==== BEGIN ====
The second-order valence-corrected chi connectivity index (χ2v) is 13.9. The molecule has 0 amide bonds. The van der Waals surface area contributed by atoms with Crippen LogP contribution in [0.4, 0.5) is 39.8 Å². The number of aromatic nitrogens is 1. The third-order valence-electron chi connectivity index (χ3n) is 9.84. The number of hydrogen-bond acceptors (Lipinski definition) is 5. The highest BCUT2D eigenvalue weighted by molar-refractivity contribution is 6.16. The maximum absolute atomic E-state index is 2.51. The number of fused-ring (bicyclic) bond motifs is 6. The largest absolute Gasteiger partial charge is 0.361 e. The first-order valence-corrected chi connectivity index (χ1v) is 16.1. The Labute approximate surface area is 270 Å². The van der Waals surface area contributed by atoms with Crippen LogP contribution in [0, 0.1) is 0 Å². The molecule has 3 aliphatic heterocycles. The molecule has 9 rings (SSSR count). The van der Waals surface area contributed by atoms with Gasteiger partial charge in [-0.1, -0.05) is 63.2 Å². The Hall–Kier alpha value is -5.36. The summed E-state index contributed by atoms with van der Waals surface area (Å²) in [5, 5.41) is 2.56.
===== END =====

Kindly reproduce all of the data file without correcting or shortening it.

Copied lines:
The second-order valence-corrected chi connectivity index (χ2v) is 13.9. The molecule has 0 amide bonds. The van der Waals surface area contributed by atoms with Crippen LogP contribution in [0.4, 0.5) is 39.8 Å². The number of aromatic nitrogens is 1. The third-order valence-electron chi connectivity index (χ3n) is 9.84. The number of hydrogen-bond acceptors (Lipinski definition) is 5. The highest BCUT2D eigenvalue weighted by molar-refractivity contribution is 6.16. The maximum absolute atomic E-state index is 2.51. The number of fused-ring (bicyclic) bond motifs is 6. The largest absolute Gasteiger partial charge is 0.361 e. The first-order valence-corrected chi connectivity index (χ1v) is 16.1. The Labute approximate surface area is 270 Å². The van der Waals surface area contributed by atoms with Crippen LogP contribution in [0, 0.1) is 0 Å². The molecule has 3 aliphatic heterocycles. The molecule has 9 rings (SSSR count). The van der Waals surface area contributed by atoms with Gasteiger partial charge in [-0.1, -0.05) is 63.2 Å². The Hall–Kier alpha value is -5.36. The summed E-state index contributed by atoms with van der Waals surface area (Å²) in [5, 5.41) is 2.56.